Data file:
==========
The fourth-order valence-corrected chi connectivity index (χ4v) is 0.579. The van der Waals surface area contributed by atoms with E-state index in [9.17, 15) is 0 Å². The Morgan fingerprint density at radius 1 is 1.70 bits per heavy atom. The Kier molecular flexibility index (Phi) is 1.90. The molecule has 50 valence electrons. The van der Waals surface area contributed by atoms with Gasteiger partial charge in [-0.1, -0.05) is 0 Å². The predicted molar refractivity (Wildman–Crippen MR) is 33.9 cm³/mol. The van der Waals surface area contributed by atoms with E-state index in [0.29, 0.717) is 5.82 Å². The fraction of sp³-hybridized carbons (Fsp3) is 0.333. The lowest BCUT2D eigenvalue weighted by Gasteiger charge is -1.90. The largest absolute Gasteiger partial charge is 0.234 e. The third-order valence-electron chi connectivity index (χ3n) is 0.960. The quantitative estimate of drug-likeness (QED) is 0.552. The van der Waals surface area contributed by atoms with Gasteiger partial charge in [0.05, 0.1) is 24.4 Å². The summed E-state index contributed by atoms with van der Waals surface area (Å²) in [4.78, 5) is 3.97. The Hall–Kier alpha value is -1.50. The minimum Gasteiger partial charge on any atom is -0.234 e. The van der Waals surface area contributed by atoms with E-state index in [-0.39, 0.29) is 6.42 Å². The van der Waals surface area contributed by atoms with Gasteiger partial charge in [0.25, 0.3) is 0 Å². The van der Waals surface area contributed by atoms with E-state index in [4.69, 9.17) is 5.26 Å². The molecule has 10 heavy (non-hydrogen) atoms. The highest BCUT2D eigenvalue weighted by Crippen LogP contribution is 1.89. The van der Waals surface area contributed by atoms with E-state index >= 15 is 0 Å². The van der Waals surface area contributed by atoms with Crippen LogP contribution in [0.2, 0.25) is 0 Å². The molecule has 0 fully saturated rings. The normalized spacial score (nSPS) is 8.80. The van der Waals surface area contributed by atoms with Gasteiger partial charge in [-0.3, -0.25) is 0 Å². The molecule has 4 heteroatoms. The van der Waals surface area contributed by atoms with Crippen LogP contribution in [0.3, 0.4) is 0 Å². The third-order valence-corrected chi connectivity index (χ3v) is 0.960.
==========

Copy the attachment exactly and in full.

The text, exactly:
The fourth-order valence-corrected chi connectivity index (χ4v) is 0.579. The van der Waals surface area contributed by atoms with E-state index in [9.17, 15) is 0 Å². The Morgan fingerprint density at radius 1 is 1.70 bits per heavy atom. The Kier molecular flexibility index (Phi) is 1.90. The molecule has 50 valence electrons. The van der Waals surface area contributed by atoms with Gasteiger partial charge in [-0.1, -0.05) is 0 Å². The predicted molar refractivity (Wildman–Crippen MR) is 33.9 cm³/mol. The van der Waals surface area contributed by atoms with E-state index in [0.29, 0.717) is 5.82 Å². The fraction of sp³-hybridized carbons (Fsp3) is 0.333. The lowest BCUT2D eigenvalue weighted by Gasteiger charge is -1.90. The largest absolute Gasteiger partial charge is 0.234 e. The third-order valence-electron chi connectivity index (χ3n) is 0.960. The quantitative estimate of drug-likeness (QED) is 0.552. The van der Waals surface area contributed by atoms with Gasteiger partial charge in [0.05, 0.1) is 24.4 Å². The summed E-state index contributed by atoms with van der Waals surface area (Å²) in [4.78, 5) is 3.97. The Hall–Kier alpha value is -1.50. The minimum Gasteiger partial charge on any atom is -0.234 e. The van der Waals surface area contributed by atoms with E-state index in [-0.39, 0.29) is 6.42 Å². The van der Waals surface area contributed by atoms with Gasteiger partial charge in [0.25, 0.3) is 0 Å². The van der Waals surface area contributed by atoms with E-state index in [4.69, 9.17) is 5.26 Å². The molecule has 10 heavy (non-hydrogen) atoms. The highest BCUT2D eigenvalue weighted by Crippen LogP contribution is 1.89. The van der Waals surface area contributed by atoms with E-state index >= 15 is 0 Å². The van der Waals surface area contributed by atoms with Crippen LogP contribution in [0.2, 0.25) is 0 Å². The molecule has 0 fully saturated rings. The normalized spacial score (nSPS) is 8.80. The van der Waals surface area contributed by atoms with Gasteiger partial charge in [-0.3, -0.25) is 0 Å². The molecule has 4 heteroatoms. The van der Waals surface area contributed by atoms with Crippen LogP contribution in [0.3, 0.4) is 0 Å². The third-order valence-corrected chi connectivity index (χ3v) is 0.960.